I think it is a couple of high-level obstacles. Fear of the unknown is certainly one; fear of failure is another.

Fear of the Unknown

Let’s break it down. One of the things many not-for-profit leaders struggle with is understanding what is actually involved in donor acquisition. For instance, there is the time it takes to acquire a donor, the cost of acquisition, and the success rate, to name a few. Add those up, and many decide it’s an insurmountable task. The challenge of course is that without a sustainable acquisition strategy you are hoping that your organic acquisition rate exceeds your attrition rate. Unfortunately for many charities this isn’t the case.

Fear of Failure

There are many volumes written on failing forward – the concept that you can’t afford not to fail in trying to grow and innovate – and I won’t repeat those ideas here. Let’s just quote Einstein yet again on the definition of insanity, “Insanity is doing the same thing over and over and expecting different results.” If you want a different result, you have to be willing to try something new.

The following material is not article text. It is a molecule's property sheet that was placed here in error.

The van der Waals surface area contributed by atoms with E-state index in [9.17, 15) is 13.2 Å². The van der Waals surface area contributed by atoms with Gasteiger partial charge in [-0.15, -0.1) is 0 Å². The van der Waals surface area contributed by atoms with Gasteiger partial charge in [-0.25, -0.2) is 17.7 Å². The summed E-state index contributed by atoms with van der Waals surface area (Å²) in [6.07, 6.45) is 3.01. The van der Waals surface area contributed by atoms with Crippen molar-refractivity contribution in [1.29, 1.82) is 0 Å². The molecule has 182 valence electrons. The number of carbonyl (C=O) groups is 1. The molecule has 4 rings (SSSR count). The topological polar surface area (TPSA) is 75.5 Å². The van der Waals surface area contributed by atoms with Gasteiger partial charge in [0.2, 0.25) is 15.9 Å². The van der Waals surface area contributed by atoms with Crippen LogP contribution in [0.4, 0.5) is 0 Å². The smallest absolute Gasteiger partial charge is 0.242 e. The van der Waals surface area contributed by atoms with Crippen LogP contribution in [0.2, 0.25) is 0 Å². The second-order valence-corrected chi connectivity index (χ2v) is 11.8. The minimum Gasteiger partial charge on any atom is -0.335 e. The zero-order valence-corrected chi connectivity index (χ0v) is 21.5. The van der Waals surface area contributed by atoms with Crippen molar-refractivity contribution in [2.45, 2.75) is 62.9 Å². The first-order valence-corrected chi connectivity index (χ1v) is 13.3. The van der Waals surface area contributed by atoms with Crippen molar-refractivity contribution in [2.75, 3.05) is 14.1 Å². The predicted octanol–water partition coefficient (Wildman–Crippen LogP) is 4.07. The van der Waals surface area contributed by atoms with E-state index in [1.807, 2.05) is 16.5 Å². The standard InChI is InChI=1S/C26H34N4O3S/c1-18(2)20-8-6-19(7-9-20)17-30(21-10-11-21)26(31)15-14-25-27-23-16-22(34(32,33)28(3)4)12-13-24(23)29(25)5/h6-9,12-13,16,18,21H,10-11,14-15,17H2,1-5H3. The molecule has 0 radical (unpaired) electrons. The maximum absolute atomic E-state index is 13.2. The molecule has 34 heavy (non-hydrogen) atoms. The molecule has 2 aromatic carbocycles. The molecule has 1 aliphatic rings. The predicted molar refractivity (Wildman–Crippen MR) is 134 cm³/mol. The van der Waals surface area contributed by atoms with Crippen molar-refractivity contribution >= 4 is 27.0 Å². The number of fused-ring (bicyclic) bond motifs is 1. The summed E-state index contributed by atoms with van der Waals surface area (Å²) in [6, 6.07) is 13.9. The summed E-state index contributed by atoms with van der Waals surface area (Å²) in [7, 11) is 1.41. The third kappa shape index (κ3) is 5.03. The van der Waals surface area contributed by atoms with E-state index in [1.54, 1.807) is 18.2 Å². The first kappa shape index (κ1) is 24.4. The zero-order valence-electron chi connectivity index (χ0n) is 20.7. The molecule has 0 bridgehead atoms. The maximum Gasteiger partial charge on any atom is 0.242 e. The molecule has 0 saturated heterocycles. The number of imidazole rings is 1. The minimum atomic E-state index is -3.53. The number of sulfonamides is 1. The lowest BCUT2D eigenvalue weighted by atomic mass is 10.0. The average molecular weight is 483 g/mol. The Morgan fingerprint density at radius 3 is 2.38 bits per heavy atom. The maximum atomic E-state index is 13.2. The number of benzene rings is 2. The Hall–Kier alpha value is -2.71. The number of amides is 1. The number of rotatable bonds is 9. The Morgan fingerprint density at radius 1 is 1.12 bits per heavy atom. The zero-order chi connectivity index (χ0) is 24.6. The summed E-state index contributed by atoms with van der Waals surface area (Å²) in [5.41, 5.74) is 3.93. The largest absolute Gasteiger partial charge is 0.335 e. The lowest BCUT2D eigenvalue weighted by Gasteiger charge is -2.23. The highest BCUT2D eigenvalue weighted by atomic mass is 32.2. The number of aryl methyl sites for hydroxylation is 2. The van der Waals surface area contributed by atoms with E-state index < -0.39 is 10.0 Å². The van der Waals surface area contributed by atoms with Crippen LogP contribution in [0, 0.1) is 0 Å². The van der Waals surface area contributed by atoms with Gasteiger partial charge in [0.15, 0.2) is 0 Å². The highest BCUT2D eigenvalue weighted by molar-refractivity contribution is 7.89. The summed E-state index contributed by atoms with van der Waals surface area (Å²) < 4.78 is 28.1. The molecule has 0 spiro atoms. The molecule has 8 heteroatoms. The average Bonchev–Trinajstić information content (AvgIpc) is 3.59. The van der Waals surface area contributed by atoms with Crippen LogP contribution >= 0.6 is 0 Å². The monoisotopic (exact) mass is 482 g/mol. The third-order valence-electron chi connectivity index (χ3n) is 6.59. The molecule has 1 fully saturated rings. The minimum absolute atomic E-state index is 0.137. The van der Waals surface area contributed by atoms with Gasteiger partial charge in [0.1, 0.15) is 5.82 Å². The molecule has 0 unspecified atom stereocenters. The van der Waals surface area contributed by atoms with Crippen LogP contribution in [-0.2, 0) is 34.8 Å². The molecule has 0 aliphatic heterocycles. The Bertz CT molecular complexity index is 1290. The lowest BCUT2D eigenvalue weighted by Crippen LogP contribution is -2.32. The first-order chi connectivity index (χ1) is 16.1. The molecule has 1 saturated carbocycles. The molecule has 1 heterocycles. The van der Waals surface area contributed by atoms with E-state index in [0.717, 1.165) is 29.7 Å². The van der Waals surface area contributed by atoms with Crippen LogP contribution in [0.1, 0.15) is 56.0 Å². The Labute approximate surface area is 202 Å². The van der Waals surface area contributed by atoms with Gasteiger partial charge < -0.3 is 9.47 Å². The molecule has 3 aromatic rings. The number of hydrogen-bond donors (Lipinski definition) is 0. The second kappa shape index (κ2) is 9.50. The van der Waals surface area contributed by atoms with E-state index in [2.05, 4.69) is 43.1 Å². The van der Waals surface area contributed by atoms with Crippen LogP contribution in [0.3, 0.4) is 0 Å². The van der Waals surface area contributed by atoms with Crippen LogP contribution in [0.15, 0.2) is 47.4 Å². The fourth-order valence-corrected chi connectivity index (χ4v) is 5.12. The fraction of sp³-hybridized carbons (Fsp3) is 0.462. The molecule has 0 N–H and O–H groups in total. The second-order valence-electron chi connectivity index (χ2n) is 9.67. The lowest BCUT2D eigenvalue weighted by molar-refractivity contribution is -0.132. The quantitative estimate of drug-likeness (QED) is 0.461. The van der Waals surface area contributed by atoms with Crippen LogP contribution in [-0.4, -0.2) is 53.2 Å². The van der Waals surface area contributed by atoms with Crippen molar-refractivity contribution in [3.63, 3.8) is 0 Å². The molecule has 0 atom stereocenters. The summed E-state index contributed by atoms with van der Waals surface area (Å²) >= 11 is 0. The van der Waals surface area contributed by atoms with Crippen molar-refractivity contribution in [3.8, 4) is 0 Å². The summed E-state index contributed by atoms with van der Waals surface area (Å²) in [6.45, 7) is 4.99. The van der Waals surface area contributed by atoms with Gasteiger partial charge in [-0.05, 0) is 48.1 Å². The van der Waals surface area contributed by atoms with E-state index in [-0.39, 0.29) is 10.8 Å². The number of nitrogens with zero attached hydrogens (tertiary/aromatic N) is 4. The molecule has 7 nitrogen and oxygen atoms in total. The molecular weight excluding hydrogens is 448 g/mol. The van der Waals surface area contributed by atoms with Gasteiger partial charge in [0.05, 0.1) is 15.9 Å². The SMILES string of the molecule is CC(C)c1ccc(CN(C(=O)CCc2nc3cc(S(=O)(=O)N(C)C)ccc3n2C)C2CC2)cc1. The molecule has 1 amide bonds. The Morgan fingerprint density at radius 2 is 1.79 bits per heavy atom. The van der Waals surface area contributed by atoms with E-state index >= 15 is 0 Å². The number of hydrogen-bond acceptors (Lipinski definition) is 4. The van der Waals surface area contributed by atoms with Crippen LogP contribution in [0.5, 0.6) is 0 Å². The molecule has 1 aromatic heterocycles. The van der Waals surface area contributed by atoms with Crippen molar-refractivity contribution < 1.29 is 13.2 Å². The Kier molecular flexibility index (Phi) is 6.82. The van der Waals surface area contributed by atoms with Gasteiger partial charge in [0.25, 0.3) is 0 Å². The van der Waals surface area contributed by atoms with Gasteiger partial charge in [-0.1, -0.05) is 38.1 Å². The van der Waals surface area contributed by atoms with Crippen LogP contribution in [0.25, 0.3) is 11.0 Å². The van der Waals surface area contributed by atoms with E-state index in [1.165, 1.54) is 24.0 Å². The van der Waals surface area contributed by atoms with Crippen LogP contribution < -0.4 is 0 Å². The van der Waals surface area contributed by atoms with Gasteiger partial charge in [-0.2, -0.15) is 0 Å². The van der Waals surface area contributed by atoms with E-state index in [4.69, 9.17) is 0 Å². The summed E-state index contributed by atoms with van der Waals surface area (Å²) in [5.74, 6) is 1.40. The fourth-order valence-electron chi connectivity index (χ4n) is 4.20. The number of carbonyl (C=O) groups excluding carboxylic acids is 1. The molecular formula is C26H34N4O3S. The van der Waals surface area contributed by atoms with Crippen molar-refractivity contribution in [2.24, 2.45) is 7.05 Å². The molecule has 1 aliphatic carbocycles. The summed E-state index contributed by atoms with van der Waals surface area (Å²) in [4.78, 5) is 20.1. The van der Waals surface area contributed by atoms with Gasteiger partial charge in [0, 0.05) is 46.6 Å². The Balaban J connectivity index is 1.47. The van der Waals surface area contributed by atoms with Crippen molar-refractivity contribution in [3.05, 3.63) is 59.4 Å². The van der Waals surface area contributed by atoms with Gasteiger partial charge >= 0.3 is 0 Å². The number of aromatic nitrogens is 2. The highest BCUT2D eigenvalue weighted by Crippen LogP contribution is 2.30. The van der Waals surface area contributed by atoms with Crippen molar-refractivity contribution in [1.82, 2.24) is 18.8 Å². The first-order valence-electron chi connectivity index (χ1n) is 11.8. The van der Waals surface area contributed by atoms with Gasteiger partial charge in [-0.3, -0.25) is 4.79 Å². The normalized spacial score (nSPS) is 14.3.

The Way Forward

The answer is to right-size your approach, count the cost ahead of time, and then measure the results – what is working and what is not. Make no mistake, it does take effort, money, perseverance and vision to see it through to success, but it is so worth it!

How do you right-size your strategy? There are rules of thumb and approaches for different fundraising channels based on both expected return and time to profitability. Events look different than a direct mail or digital acquisition strategy, but finding an appropriate percentage of your overall fundraising budget to direct to acquisition and then choosing which channels make sense for your organization is the best way to start.

As with any new projects, understanding and mitigating risks means that even if your first few attempts are just learning, you haven’t put anything at risk programmatically to do what is necessary for the future of your organization. In my experience, there is always a win with an intelligent foray into spreading the story of the great work you are doing.